When speaking to the Duke and Brabantio, Othello states, “Rude am I in speech …” (Othello, I. iii. 96). Here, Othello shows that his character is not without fault; he himself thinks he can not speak in the eloquent way of the royals. Iago the atrocious character right away discovers Othello’s defect, ultimately that of naivete. Although Othello is normally a really even-tempered man, as can be seen when he refuses to let Iago encourage him to snap at Roderigo, Iago still manages to perpetuate the disaster of the play by provoking the hamartia (tragic defect) of the protagonist.

Near the beginning of the play, Shakespeare’s clever demonstration of remarkable irony allows the reader to understand Othello’s tragic flaw in the truth that he hands his complete trust over to a man who is Janus-faced and dishonest. “… my ancient; a guy he is of sincerity and trust. To this conveyance I designate my better half”. The irony from this line lies in Othello’s mistaken belief of his ensign, Iago, who is currently outlining versus him for his own means.

After seeing Iago’s conspiracy with Roderigo at the ruination of Othello in the previous act, the reader right away sees Iago’s villainess, however in innocence; Othello is blinded to it and by it, however the audience is not without sympathy since they realise his defect is not in fact a defect in itself, but rather an excess of a great attribute. Aristotle claimed the tragic character did not pass to bad fortune by ‘vice or wickedness’ however by ‘some large scale piece of ignorance’ when it comes to Othello it is his naivety, that defects his judgement which is his; lack of knowledge’.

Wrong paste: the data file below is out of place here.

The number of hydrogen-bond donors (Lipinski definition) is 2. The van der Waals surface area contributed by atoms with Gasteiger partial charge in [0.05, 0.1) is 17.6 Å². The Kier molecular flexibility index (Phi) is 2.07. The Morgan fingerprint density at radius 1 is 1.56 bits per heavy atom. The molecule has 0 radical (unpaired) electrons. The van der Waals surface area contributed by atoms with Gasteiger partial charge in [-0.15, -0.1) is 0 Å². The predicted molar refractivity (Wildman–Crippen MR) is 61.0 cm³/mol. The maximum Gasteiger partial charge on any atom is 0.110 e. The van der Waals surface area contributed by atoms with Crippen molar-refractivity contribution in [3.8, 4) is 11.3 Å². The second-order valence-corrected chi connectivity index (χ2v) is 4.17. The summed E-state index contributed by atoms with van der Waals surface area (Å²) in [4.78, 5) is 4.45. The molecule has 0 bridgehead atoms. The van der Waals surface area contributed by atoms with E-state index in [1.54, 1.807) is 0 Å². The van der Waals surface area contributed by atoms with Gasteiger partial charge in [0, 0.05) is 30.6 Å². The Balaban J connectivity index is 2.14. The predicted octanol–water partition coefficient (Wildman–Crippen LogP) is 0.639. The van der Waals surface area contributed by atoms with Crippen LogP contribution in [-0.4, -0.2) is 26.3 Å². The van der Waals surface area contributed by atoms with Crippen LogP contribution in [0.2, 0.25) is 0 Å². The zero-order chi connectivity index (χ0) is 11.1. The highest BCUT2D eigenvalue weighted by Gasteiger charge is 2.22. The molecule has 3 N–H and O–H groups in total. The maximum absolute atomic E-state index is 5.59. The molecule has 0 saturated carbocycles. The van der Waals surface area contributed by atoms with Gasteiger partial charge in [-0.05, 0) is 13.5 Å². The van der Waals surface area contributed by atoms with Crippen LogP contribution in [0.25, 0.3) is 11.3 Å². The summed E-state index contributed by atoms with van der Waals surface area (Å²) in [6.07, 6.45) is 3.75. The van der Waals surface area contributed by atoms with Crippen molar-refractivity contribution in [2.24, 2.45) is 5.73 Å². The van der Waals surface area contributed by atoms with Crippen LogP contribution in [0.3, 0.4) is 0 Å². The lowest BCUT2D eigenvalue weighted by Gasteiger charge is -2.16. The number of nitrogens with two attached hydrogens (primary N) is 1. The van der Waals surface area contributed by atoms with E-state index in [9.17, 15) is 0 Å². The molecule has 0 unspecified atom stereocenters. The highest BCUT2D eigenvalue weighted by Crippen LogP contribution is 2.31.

In addition Othello have an excellent pride, he avows, “My parts, my title, and my ideal soul/ Shall manifest me rightly” (I. ii. 36-37); with these lines, showing he thinks no harm can come to him due to the fact that of his status. His pride leads him to think that he is invincible and due to the fact that Othello believes highly of himself, he believes others will do the very same; his open and trusting nature allows Iago to take advantage of him. In the case of Othello, his pride and naivety ends up being deadly when coupled with the villainy of Iago.